It's that time of the year. As we wrap up another celestial measurement of time, people begin predicting the future. My crystal ball tells me you will see a slew of predictions of what's over the horizon in 2019. Contributing to this time-honored tradition, here are my thoughts on what 2019 holds.
I admit I think a lot about the future of risk management. Earlier this year, RSA held the 15th RSA® Archer Summit and just last month the RSA EMEA Summit. These events are highlights for the RSA Archer community - a time to gather and share insights on the future of risk management. This got my wheels turning as I contemplated this thought provoking topic – and the enormity of risk in business today – especially given the massive digital transformations affecting companies across all industries.
Technology moves blindingly fast – we all know this – and the coming years will continue to be mind boggling in the advancements. The way we do business today is not how we will conduct business in the future. Digital Transformation is undeniable with a corresponding Risk Transformation moving at the same pace – perhaps even faster. Risk has so many variables it is really overwhelming to investigate the future and predict how risk management will transform. When I began thinking about the future of risk management, I knew I had to approach risk like something else really, really complex… like the universe.
Then it hit me… if theoretical physicists can pose theories to understand the universe, a theoretical riskicist can pose theories on the future of risk management. For years I have been using Schrodinger's cat as an analogy for Risk and Opportunity and I have watched every Big Bang Theory episode numerous times. (You know it's bad when your wife says "Ok – Sheldon – just give me the cliff notes…" on a regular basis.) Before one explores a universe – a Cartesian coordinate system to describe the space comes in handy.
Risk's Cartesian Coordinates
The first dimension we consider as our X-axis is the horizontal alignment of risk domains. Security, compliance, operational risk, vendor management, fraud management, audit, and business continuity - all the functions in an organization traditionally associated with risk management. Alignment across these domains means you are using the same language to discuss risk. It means your data, your processes, and your discussions are focused and meaningful to each other. RSA is blending security and risk management as part of its core strategy. We see these worlds converging. Communication and coordination across operational functions is absolutely critical in dealing with risk.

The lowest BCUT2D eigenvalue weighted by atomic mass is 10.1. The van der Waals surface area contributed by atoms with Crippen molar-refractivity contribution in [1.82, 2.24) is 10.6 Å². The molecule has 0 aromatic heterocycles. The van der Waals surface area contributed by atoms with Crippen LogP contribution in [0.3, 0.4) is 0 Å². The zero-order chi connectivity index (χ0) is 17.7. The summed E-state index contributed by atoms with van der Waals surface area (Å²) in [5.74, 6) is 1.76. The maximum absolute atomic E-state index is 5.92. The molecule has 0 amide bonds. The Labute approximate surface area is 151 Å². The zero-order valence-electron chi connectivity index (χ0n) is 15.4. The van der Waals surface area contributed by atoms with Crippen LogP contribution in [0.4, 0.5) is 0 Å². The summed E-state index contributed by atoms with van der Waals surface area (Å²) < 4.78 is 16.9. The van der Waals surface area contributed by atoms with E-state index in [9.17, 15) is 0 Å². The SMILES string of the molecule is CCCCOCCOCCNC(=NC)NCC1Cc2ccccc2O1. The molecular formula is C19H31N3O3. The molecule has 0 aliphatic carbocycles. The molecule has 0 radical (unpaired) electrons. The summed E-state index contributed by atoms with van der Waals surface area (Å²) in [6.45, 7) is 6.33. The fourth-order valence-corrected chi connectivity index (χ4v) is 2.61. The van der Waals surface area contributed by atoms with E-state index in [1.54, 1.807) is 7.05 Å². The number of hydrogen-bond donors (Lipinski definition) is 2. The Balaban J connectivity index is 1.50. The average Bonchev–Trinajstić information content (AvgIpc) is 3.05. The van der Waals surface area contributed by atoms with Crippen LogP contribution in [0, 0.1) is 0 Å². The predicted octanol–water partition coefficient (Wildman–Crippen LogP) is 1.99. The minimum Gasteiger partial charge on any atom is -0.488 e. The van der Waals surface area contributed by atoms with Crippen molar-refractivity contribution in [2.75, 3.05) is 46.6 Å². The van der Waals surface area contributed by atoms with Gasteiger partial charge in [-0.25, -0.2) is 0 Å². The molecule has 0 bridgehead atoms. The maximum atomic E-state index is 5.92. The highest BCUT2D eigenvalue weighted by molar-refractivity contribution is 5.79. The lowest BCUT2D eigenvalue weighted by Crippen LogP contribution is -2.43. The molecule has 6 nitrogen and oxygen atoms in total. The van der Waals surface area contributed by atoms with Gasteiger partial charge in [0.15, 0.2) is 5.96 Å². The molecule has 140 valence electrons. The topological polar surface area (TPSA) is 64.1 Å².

The second risk dimension, the Y-axis, indicates the spectrum of strategic to operational risks. Risk management strategies must be vertically aligned to connect strategic objectives to day-to-day operations. Small events can quickly turn into major catastrophes and we must connect those dots. Context properly places an operational event into the big picture. Additionally, the ability to drill into more detail when looking at strategic business risks is necessary for alignment. RSA's strategy of integrating threat detection and risk management is a notable example of this alignment. For instance, by being able to connect a security alert to a business application that stores personal data creates a true picture of what risks mean to your business.
Which leaves us with defining the Z-axis. It may sound cliché but the "People, Process and Technology" paradigm is even more crucial in managing risk today. Moving towards an increasingly digital world, the pressure to push the envelope is on the technology front. There will be much more data for us to consider, but we can't forget the other two elements – we need the right talent pool and we need optimized processes.
This is our Cartesian space – our X, Y and Z. As your company matures in each of these dimensions, the view of risk becomes clearer and clearer. This Cartesian Risk space gives us our guideposts to explore our universe.
Riskicist's Guide: The Theory of Exponential Growth
As I begin myRiskicist's Guide to the Universe, the first theory of the future of risk management deals with change.
In very simple terms, the change of risk in the past can be thought of as growing on a mainly linear scale as a function of the organizational size or complexity. In other words, a straight line, but there is more to it. Your company has market dynamics within your industry that force change. As your competitive pressures increase and your market changes, it affects your risk. Therefore, the rate of risk change is a function of your market: F(x) = Y * x where Y is a measurement of your market volatility. If your market is changing rapidly, the coefficient is > 1. The line is steeper as the rate of risk is higher. If the market pressures are relatively slow then the rate of change is between 0 and 1. The line isn't as steep – or risk is not expanding as fast. Now, don't think of these as actual mathematical models – they are conceptual depictions – but the logic applies.